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Infestation concerns grow at abandoned citrus groves



California's citrus plants could be in trouble if a disease known as
California's citrus plants could be in trouble if a disease known as "citrus greening" spreads.
Cecilia Aros/ Flickr Creative Commons

In the face of a huanglongbing outbreak, growers are being required to monitor groves for pests, even if they've abandoned them because of the high cost of irrigation, say agricultural officials.

Farmers in Northern San Diego County have reportedly been shutting down orchards in the Valley Center area because of rising water costs. Some trees, however, have survived on rainfall, and officials do not want them to become pest infested.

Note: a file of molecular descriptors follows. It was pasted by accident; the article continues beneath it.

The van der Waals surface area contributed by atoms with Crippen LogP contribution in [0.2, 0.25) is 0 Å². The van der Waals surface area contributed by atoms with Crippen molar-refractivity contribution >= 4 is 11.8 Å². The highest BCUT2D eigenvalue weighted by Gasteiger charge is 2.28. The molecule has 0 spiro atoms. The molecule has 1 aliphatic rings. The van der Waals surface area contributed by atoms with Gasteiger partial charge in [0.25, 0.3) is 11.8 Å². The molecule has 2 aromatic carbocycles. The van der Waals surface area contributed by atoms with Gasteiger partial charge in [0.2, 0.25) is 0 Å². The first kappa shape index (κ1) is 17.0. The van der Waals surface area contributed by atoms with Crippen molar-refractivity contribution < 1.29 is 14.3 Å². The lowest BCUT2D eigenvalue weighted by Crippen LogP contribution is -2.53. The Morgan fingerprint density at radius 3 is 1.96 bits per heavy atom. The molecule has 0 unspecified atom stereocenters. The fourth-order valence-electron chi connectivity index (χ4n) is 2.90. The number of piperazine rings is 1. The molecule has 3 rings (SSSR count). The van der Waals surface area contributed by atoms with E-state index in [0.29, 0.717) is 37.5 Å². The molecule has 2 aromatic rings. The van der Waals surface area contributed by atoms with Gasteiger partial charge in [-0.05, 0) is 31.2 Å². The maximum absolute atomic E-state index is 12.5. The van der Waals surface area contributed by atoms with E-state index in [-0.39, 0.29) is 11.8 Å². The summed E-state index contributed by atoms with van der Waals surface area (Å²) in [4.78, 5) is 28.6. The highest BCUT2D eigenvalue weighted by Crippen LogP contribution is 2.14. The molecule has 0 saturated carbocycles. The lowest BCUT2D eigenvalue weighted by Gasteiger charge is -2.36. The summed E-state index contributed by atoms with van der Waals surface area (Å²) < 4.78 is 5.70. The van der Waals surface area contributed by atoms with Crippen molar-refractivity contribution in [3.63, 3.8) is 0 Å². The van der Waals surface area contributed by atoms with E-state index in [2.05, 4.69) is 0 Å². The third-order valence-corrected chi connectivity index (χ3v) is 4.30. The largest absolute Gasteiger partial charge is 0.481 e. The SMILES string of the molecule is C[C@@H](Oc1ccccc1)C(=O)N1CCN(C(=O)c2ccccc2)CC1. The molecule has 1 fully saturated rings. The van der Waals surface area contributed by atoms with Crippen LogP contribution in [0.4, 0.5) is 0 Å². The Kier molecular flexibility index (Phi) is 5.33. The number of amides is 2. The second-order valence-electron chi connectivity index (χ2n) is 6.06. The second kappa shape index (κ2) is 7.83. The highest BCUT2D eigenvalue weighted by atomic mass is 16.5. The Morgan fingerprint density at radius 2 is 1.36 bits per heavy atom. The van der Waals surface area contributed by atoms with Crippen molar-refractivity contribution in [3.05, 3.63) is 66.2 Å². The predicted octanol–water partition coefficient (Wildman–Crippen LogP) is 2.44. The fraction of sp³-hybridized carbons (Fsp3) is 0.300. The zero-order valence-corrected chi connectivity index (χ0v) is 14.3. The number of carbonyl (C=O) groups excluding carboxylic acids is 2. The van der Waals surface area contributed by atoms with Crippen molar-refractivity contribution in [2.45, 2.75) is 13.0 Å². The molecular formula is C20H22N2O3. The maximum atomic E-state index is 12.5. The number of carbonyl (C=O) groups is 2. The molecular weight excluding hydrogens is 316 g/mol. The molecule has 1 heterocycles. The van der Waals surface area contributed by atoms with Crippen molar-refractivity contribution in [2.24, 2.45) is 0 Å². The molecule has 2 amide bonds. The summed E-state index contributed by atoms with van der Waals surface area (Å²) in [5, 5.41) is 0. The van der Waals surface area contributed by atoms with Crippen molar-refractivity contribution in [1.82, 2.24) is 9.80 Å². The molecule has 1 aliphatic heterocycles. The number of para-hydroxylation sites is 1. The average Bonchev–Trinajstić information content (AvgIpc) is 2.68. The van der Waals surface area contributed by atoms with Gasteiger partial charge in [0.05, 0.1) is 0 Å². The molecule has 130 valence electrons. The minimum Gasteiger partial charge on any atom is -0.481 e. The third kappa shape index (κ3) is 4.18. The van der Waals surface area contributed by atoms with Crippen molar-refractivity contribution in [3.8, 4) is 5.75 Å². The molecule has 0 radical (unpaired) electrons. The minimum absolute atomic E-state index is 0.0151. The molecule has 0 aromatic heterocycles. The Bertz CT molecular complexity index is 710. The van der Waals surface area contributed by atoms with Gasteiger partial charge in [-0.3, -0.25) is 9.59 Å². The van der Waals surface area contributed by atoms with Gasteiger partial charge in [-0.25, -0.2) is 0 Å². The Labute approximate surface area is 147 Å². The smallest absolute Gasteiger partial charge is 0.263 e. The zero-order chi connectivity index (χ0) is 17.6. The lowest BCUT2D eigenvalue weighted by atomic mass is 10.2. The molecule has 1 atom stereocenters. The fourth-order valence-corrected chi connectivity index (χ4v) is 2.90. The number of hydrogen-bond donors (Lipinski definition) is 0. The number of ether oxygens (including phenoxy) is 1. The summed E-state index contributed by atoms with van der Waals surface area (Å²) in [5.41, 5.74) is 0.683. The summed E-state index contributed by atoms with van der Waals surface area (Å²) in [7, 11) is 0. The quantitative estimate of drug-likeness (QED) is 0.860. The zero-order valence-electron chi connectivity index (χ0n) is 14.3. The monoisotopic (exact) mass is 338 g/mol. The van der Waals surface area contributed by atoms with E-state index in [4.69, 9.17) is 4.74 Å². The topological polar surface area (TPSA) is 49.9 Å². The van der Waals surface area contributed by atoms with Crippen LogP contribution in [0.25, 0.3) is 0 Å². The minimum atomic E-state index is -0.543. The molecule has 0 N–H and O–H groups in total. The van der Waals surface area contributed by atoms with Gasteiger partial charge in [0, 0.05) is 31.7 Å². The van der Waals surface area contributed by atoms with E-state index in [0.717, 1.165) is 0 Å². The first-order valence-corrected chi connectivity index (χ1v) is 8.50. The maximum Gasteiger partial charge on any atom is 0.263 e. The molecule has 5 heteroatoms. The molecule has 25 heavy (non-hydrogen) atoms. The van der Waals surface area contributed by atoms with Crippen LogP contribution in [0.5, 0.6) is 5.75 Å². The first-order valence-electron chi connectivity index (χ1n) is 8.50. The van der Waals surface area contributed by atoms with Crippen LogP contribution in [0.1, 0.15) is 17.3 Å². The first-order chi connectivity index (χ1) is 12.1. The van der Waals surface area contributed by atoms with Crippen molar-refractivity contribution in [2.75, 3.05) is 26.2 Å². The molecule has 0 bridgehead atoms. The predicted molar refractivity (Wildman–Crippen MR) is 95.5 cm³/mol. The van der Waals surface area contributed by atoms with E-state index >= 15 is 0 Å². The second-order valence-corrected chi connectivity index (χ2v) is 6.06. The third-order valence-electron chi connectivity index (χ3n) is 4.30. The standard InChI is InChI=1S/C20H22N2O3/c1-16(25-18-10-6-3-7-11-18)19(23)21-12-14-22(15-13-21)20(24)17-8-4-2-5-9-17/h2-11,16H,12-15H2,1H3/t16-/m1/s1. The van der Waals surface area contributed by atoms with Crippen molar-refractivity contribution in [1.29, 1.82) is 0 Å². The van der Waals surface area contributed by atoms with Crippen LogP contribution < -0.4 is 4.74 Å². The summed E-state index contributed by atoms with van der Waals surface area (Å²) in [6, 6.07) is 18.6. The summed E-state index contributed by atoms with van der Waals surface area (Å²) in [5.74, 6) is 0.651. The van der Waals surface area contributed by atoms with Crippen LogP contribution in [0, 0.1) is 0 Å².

Sometimes called "citrus greening," huanglongbing disease -- an incurable citrus massacring contagion spread via the Asian Citrus Psyllid-- was discovered last week in Hacienda Heights prompting 93-square mile quarantine in Los Angeles and Orange counties.

The county's agriculture department is preparing a letter to growers reminding them of their responsibility, reports the North County Times. The outbreak threatens to decimate the state's $2 billion citrus industry.

 

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